Human research also identifies prenatal anxiety or stress as a significant risk for behavioral/emotional and cognitive development in the child(21–25), but the extension to sleep problems has received very little attention(26). This study tests this hypothesis in a large prospective, longitudinal community sample. We investigated the degree to which prenatal maternal anxiety and depression predicted sleep problems in the infant and toddler, and the extent that this prenatal risk operates independently of other prenatal risks, obstetric outcome, and postnatal mood disturbance.
The study is based on the Avon Longitudinal Study of Parents and Children (ALSPAC) a longitudinal, prospective study of women, their partners, and an index child(27). The study design included all pregnant women living in the geographical area of Avon, England who were to deliver their baby between 1 April 1991 and 31 December 1992. It was estimated that 85 – 90% of the eligible population took part. The average age of the women at pregnancy was 28 years (range 14 to 46 years). Approximately 45% of the women were expecting their first child; 6% of the women had 3 or more children. All data were collected via postal questionnaires (further information is available at http://www.alspac.bris.ac.uk).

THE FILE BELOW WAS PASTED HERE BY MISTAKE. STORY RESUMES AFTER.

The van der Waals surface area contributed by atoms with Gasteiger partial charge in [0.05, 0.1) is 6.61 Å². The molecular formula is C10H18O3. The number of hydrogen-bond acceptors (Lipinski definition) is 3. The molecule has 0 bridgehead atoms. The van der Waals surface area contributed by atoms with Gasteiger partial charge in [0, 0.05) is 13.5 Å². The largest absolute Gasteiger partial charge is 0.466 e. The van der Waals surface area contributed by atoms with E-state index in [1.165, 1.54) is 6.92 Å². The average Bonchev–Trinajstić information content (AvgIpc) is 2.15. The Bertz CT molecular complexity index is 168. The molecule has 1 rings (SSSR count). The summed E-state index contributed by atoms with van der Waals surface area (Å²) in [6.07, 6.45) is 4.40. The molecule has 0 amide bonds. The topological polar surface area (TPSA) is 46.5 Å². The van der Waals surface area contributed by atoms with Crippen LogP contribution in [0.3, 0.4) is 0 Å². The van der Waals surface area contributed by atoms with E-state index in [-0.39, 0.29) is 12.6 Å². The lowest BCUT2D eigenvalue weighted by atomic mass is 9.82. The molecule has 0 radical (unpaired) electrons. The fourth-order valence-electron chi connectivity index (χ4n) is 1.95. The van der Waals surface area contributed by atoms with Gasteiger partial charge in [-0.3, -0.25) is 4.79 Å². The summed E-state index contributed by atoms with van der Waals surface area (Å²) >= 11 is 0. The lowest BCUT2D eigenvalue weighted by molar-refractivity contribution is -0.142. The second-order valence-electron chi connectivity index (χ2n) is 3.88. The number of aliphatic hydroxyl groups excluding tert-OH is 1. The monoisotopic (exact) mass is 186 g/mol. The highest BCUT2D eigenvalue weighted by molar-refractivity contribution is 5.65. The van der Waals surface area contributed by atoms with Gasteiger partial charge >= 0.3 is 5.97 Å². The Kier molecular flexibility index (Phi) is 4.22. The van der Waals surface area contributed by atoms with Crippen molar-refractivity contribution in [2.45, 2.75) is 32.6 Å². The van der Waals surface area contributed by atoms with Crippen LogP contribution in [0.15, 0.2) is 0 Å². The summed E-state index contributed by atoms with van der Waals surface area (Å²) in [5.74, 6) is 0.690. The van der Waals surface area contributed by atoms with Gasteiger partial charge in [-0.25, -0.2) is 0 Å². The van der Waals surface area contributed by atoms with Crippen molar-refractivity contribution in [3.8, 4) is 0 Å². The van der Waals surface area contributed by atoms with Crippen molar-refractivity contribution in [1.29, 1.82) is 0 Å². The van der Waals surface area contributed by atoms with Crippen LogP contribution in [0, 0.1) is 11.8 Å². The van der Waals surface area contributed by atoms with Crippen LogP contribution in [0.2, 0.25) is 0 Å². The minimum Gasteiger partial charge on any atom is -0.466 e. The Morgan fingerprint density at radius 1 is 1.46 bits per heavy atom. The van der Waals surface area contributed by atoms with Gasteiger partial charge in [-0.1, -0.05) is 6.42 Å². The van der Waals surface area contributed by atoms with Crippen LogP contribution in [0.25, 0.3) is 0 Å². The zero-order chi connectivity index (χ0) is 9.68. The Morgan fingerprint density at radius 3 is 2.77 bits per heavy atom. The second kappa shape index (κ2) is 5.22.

The core ALSPAC sample consisted of 14,541 pregnancies that resulted in 14,676 known fetuses of which 14,062 were live births. In the current study, which included data through 30 months postpartum, sleep data were available on 11,490 at 6 months, 11,124 at 18 months, and 10,323 at 30 months; the sample was evenly divided between boys and girls at each age. Attrition analyses are reported below. The study was approved by the ethics committee at the University of Bristol and informed written consent was obtained.
Sleep data were available from questionnaire assessments at 6, 18, and 30 months; data on predictors and covariates were included from measures collected at 18 and 32 weeks prenatal and 8 weeks and 8 months postnatal.